Full Text Available BACKGROUND: A distinctive feature of type 2 diabetes is inability of insulin-secreting beta-cells to properly respond to elevated glucose eventually leading to beta-cell failure. We have hypothesized that an abnormally increased NO production in the pancreatic islets might be an important factor in the pathogenesis of beta-cell dysfunction. PRINCIPAL FINDINGS: We show now that islets of type 2 spontaneous diabetes in GK rats display excessive NO generation associated with abnormal iNOS expression in insulin and glucagon cells, increased ncNOS activity, impaired glucose-stimulated insulin release, glucagon hypersecretion, and impaired glucose-induced glucagon suppression. Pharmacological blockade of islet NO production by the NOS inhibitor N(G-nitro-L-arginine methyl ester (L-NAME greatly improved hormone secretion from GK islets suggesting islet NOS activity being an important target to inactivate for amelioration of islet cell function. The incretin hormone GLP-1, which is used in clinical practice suppressed iNOS and ncNOS expression and activity with almost full restoration of insulin release and partial restoration of glucagon release. GLP-1 suppression of iNOS expression was reversed by PKA inhibition but unaffected by the proteasome inhibitor MG132. Injection of glucose plus GLP-1 in the diabetic rats showed that GLP-1 amplified the insulin response but induced a transient increase and then a poor depression of glucagon. CONCLUSION: The results suggest that abnormally increased NO production within islet cells is a significant player in the pathogenesis of type 2 diabetes being counteracted by GLP-1 through PKA-dependent, nonproteasomal mechanisms.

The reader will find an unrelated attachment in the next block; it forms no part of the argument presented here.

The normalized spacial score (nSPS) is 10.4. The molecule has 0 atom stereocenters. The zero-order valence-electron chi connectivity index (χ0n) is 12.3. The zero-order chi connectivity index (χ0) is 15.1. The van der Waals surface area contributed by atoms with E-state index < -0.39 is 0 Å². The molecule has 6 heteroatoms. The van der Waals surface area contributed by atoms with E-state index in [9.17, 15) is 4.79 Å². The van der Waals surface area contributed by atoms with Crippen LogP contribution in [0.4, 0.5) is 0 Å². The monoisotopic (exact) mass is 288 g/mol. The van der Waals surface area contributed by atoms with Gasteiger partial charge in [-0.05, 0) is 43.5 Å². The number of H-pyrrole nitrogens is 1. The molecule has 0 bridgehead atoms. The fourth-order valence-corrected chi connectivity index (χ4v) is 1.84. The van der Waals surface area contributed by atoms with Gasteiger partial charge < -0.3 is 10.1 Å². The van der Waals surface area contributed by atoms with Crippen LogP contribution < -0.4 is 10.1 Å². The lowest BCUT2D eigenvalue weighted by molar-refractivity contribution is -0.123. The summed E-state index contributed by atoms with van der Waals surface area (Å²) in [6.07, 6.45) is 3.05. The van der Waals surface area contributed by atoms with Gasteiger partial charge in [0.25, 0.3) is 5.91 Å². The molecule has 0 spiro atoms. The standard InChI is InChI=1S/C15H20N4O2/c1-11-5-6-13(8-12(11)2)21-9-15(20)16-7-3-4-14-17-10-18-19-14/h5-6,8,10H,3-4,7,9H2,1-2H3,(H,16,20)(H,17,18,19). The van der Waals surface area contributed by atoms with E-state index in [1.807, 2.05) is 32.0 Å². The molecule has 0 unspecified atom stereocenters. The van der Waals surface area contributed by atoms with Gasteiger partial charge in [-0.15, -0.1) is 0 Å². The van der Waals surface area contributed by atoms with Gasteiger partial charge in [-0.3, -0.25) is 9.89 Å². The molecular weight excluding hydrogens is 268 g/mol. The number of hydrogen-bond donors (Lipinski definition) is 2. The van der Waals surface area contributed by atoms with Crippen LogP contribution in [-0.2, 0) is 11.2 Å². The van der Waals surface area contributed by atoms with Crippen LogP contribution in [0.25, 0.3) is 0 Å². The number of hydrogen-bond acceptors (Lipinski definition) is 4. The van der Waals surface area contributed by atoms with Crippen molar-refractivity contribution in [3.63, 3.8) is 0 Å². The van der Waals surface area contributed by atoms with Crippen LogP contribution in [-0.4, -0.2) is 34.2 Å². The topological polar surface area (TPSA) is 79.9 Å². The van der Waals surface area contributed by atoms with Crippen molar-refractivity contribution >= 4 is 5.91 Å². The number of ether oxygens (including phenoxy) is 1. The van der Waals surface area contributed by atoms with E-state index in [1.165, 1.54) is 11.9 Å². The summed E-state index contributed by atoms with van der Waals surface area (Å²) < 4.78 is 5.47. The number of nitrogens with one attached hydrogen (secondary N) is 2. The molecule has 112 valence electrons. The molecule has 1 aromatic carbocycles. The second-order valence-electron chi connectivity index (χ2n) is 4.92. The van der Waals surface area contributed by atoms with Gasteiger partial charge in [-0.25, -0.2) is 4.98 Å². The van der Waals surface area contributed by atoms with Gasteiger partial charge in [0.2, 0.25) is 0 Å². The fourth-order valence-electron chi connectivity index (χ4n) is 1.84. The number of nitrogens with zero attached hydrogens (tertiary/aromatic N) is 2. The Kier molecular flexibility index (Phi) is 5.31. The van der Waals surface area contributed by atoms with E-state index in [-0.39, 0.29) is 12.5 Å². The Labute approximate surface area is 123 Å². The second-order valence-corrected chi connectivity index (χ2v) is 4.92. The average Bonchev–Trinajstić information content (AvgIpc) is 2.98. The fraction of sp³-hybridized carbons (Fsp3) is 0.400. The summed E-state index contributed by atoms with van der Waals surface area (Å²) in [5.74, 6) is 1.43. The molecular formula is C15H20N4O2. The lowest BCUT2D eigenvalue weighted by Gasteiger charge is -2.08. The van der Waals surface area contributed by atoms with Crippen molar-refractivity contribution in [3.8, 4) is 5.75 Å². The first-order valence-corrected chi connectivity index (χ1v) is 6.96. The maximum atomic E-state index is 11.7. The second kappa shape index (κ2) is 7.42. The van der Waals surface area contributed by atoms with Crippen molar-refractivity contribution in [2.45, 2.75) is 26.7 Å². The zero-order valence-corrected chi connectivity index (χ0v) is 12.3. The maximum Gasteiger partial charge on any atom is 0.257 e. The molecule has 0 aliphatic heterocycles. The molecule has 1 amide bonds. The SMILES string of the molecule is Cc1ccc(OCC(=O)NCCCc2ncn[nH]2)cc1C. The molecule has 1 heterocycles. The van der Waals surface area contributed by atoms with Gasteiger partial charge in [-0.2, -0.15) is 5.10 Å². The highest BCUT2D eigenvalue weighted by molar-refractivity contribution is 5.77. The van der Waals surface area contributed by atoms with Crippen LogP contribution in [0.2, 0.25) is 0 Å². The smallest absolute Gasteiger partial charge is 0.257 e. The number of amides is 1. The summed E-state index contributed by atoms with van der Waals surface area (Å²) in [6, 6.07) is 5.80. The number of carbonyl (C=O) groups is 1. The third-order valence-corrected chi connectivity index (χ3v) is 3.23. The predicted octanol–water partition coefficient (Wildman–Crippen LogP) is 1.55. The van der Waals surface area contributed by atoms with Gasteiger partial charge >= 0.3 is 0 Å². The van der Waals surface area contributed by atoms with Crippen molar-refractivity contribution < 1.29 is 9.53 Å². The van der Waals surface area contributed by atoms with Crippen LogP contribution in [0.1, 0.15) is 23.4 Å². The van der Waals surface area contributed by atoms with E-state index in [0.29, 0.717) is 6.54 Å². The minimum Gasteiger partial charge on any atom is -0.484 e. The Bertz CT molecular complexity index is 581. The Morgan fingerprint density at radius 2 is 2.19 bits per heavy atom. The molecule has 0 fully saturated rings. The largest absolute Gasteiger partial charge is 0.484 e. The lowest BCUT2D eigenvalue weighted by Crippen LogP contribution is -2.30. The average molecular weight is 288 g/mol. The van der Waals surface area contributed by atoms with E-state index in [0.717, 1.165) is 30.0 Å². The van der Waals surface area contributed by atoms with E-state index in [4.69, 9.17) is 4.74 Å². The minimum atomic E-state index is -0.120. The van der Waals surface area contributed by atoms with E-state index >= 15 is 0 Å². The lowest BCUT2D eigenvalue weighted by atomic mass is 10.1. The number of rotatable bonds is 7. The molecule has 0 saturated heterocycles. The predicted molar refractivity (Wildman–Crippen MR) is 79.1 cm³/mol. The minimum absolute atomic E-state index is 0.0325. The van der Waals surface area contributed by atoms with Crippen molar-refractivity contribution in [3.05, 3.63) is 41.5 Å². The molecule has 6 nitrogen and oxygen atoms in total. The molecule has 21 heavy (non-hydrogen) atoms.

18. High-fat diet reduces the formation of butyrate, but increases succinate, inflammation, liver fat and cholesterol in rats, while dietary fibre counteracts these effects.

    Directory of Open Access Journals (Sweden)

    Greta Jakobsdottir